Normally, the protein complex goes away after an immune reaction has been successfully mounted against the pathogen. But when it doesn’t, and remains stuck to the genes, DLBCL can result. That’s because Bcl6 is inhibiting genes that stop cells from dividing and that sense damage to the genome, Dr. Melnick says. “We now know the genes that Bcl6 is repressing and how that helps lymphoma develop and survive.”
Bcl6 also has a second, independent function that Dr. Melnick says acts like a switch on railroad track that routes a train in one direction or another. One track is needed when antibodies are required for an immune response, while the other keeps B cells in a constant state of division.
The researchers found that in order for DLBCL to survive, Bcl6 needs to maintain both its shopping mall protein complex and keep the train tracks on the path toward B cell division.
To their surprise, they also found that both the complex and the train switch attach to the Bcl6 protein at the same site. “They fit into the same keyholes on Bcl6,” Dr. Melnick says. “There are two identical binding sites on the protein surface.”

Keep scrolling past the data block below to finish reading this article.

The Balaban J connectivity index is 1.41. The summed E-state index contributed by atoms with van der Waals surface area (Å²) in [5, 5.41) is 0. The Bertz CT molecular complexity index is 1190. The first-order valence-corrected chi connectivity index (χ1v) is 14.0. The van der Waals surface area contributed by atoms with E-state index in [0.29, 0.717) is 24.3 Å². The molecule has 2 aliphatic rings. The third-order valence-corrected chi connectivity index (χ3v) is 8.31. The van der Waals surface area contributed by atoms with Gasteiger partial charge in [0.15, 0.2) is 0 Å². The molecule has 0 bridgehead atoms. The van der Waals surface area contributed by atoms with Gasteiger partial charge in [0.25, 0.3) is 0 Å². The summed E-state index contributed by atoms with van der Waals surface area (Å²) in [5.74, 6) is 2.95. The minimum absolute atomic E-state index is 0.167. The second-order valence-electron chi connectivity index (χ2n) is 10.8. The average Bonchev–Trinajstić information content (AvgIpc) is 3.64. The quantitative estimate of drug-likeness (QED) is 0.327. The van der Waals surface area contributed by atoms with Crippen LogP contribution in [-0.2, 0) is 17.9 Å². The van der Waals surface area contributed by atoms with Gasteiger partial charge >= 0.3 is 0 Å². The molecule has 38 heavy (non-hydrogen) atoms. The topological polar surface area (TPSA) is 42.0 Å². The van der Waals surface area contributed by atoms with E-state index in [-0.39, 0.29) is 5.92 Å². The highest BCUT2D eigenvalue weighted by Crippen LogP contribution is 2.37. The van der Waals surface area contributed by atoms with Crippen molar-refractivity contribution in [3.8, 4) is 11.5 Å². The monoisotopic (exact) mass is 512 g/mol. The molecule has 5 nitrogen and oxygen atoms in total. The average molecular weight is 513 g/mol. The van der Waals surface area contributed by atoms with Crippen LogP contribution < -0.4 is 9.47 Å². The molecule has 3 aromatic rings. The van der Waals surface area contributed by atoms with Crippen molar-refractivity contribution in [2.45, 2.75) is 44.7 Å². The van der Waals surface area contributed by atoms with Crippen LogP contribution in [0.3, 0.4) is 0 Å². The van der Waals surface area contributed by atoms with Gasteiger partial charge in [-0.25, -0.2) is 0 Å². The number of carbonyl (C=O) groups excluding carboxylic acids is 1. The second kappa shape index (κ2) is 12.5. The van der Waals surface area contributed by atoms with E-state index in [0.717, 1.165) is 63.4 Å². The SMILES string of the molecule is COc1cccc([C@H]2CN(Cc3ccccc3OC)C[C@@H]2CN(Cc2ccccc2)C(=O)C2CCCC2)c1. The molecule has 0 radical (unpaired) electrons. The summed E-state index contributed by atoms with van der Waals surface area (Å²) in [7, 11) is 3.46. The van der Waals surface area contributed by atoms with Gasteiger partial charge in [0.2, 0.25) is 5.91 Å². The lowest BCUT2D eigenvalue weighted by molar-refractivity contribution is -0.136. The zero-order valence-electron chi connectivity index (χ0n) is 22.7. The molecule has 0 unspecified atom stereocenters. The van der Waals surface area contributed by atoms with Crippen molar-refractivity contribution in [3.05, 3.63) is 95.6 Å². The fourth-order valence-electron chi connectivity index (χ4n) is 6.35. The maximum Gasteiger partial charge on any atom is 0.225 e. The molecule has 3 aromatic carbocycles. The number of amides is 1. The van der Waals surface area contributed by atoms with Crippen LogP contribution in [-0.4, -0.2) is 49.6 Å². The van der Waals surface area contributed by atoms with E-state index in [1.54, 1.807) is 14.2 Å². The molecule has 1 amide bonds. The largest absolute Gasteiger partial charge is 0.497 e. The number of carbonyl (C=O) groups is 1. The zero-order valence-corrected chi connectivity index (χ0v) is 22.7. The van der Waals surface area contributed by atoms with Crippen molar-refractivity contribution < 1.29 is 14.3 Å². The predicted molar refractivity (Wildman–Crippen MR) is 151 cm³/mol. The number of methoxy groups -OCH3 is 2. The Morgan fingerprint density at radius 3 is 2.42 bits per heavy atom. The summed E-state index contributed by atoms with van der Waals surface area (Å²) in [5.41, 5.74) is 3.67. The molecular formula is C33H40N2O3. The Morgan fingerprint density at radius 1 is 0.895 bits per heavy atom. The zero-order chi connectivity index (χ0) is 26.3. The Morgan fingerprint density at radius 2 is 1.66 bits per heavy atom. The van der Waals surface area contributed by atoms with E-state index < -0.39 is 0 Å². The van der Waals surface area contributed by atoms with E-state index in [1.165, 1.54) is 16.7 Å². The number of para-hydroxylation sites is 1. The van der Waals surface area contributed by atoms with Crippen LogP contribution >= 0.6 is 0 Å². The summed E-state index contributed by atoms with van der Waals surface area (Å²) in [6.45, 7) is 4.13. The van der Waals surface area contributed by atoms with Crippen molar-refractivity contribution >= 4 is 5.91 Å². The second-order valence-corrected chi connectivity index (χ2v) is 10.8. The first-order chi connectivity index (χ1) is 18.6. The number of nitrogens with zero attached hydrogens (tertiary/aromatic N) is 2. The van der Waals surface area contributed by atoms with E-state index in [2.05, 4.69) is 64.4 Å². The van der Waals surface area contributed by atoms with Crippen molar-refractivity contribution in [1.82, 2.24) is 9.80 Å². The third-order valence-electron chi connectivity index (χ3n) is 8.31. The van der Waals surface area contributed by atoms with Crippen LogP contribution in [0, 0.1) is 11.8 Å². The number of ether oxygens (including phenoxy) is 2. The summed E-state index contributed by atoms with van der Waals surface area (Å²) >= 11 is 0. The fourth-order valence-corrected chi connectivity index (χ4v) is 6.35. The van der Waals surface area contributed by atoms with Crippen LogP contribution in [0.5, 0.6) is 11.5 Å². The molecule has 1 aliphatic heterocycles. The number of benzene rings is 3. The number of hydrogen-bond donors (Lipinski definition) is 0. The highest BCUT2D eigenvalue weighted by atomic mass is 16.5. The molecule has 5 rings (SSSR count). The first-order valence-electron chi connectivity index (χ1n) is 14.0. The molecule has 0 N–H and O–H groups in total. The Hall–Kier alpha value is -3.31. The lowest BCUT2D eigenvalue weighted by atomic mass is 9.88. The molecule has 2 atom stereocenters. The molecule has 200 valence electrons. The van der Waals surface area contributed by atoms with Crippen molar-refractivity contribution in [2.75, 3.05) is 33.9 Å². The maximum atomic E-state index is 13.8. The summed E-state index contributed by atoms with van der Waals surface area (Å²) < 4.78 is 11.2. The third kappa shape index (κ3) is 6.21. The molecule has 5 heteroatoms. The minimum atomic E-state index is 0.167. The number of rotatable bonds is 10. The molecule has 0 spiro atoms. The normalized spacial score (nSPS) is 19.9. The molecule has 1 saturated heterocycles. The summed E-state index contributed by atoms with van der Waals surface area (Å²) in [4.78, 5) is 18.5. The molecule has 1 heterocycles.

Even better, the Bcl6 inhibitor they developed was designed to fit into that same keyhole.
“This is wonderfully serendipitous — our drug just happens to be able to overcome both of the biological mechanisms that are key to survival of aggressive lymphoma,” Dr. Melnick says, adding that the inhibitor completely eradicated DLBCL in mice in a short time, with no detectable side effects.
The Latest Bing News on:
- Deep-learning model enables rapid lymphoma detection in PET/CT imageson November 26, 2020 at 4:30 am
Madison have recently developed a deep-learning model that can perform this task automatically. This could free up valuable physician time and make quantitative PET/CT treatment monitoring possible ...